200 years ago this week, a crowd of 60,000 working class folks from in and around Manchester gathered at St. Peter’s Field to demand representation in Parliament. They were set upon by an armed private militia paid for by local landowners, who raged through the crowd with sabers drawn, killing 18 and injuring hundreds more. It’s the kind of thing you expect to hear about happening in Russia or India, not England. And yet it did. Since the defeat of Napoleon was still fresh in people’s minds, the press labeled the event Peterloo.
Mike Leigh’s movie is almost too faithful to events, introducing us to many real people but not giving us enough time to understand their relationships to each other. One speaker from London refused to appear on the podium with a local leader, but we aren’t told why. Two other group leaders are arrested and beaten by the police, and we never learn what happened to them.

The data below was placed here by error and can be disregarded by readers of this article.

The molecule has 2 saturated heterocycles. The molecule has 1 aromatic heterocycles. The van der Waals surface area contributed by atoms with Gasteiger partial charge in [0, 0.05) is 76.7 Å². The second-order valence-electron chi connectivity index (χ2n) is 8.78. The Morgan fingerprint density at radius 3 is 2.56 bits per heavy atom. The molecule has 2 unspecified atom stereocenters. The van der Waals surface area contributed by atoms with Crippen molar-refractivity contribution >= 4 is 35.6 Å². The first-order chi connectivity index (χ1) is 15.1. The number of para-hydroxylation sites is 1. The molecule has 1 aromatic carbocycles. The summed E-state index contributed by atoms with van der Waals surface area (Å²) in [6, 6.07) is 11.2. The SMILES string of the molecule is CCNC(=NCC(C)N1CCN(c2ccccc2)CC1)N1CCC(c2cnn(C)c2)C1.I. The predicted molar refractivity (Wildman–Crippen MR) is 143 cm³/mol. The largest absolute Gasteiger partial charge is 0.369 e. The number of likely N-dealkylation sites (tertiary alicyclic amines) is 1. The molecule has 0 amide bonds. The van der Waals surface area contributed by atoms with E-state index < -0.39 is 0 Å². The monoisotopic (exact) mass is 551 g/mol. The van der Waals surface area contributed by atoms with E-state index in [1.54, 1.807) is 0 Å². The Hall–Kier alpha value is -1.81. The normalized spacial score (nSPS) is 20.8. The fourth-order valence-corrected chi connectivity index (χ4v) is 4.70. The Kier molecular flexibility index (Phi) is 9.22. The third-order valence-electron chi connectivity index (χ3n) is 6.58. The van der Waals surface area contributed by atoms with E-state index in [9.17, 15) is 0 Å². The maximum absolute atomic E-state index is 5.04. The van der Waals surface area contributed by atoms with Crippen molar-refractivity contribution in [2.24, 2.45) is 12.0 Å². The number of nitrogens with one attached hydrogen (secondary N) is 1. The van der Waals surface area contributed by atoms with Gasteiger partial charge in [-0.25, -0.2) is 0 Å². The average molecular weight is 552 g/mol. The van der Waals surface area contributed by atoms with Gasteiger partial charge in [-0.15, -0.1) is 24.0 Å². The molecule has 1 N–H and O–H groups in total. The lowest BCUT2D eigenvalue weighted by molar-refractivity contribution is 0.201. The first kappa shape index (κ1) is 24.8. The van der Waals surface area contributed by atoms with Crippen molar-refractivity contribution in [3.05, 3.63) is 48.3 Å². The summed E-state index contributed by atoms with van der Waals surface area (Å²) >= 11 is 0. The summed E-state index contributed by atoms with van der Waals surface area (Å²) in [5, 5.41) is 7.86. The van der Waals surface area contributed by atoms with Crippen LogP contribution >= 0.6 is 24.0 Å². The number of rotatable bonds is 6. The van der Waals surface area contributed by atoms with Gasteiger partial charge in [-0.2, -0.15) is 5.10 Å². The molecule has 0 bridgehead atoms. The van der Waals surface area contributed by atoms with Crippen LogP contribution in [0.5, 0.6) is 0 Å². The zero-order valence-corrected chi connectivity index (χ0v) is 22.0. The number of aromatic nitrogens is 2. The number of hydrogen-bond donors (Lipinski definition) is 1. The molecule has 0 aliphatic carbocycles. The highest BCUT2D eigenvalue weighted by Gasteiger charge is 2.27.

The climactic scenes of the demonstration are extraordinarily well done. The landowners, some of whom clearly believed the threat of violence would be enough to disperse the crowd, called out warnings from the windows above, literally reading the crowd the Riot Act. The crowd was so big those voices could not be heard, and when people suddenly realized that mounted, sword-wielding troops were rushing the crowd, panic ensued.
The movie ends with the massacre and sadly needs an epilogue. As often happens, a heavy-handed response to a peaceful demonstration backfired, and the workers’ demands for voting rights were eventually successful. A number of newspapers joined the effort for workers’ rights, and one new paper, the Manchester Guardian, is still in business today, without the geographical denominator.
On Amazon Prime.